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Review
, 20 (23)

Chitosan as a Wound Dressing Starting Material: Antimicrobial Properties and Mode of Action

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Review

Chitosan as a Wound Dressing Starting Material: Antimicrobial Properties and Mode of Action

Mariana Adina Matica et al. Int J Mol Sci.

Abstract

Fighting bacterial resistance is one of the concerns in modern days, as antibiotics remain the main resource of bacterial control. Data shows that for every antibiotic developed, there is a microorganism that becomes resistant to it. Natural polymers, as the source of antibacterial agents, offer a new way to fight bacterial infection. The advantage over conventional synthetic antibiotics is that natural antimicrobial agents are biocompatible, non-toxic, and inexpensive. Chitosan is one of the natural polymers that represent a very promising source for the development of antimicrobial agents. In addition, chitosan is biodegradable, non-toxic, and most importantly, promotes wound healing, features that makes it suitable as a starting material for wound dressings. This paper reviews the antimicrobial properties of chitosan and describes the mechanisms of action toward microbial cells as well as the interactions with mammalian cells in terms of wound healing process. Finally, the applications of chitosan as a wound-dressing material are discussed along with the current status of chitosan-based wound dressings existing on the market.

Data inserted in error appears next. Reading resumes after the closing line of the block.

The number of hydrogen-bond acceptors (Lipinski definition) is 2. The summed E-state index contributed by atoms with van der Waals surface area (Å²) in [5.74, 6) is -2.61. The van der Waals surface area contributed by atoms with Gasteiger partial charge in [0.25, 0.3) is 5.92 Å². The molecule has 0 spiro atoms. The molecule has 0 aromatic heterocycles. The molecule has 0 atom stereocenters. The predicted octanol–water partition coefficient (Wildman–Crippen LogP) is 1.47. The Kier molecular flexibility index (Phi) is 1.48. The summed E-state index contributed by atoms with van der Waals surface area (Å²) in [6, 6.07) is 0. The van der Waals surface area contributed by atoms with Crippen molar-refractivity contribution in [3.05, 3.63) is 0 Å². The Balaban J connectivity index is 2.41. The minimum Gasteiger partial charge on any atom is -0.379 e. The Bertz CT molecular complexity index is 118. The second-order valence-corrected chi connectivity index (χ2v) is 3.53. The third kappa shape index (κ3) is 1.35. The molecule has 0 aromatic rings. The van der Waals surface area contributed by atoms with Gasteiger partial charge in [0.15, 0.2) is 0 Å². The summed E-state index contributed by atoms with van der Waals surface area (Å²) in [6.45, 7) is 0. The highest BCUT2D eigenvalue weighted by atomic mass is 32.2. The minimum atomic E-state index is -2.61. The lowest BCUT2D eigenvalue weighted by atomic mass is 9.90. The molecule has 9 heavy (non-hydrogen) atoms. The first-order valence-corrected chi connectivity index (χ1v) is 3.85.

Keywords: antimicrobial properties; chitosan; mechanism of action; wound dressing; wound healing.

Conflict of interest statement

The authors declare no conflict of interest.

Figures

Figure 1
Figure 1
Schematic representation of five basic mechanisms of antibiotic action against microbial cells.
Figure 2
Figure 2
Proposed interactions between chitosan and the bacterial cell wall. Electrostatic interaction between positively charged chitosan molecules and negatively charged lipopolysaccharides (Gram-negative bacteria) and teichoic acids (Gram-positive bacteria) may lead to the blocking of intra/extracellular exchanges or even cell wall disruption and, finally, leakage of cytoplasmic content.
Figure 3
Figure 3
Schematic representation of chitosan mode of action on a Candida albicans cell. The fungal cell surface is negatively charged due to the carbohydrate side chains of mannoproteins, mainly sialic acids. Cationic chitosan molecules can cause ionic interactions with anionic groups and destabilize the cell wall. Other mechanisms of action proposed in the literature are metal chelation, enzyme denaturation, and chitosan interaction with phosphate groups of nucleic acids, all causing growth inhibition or even microbial death.
Figure 4
Figure 4
Influence of degree of acetylation (DA) on chitosan physico-chemical and biological properties.

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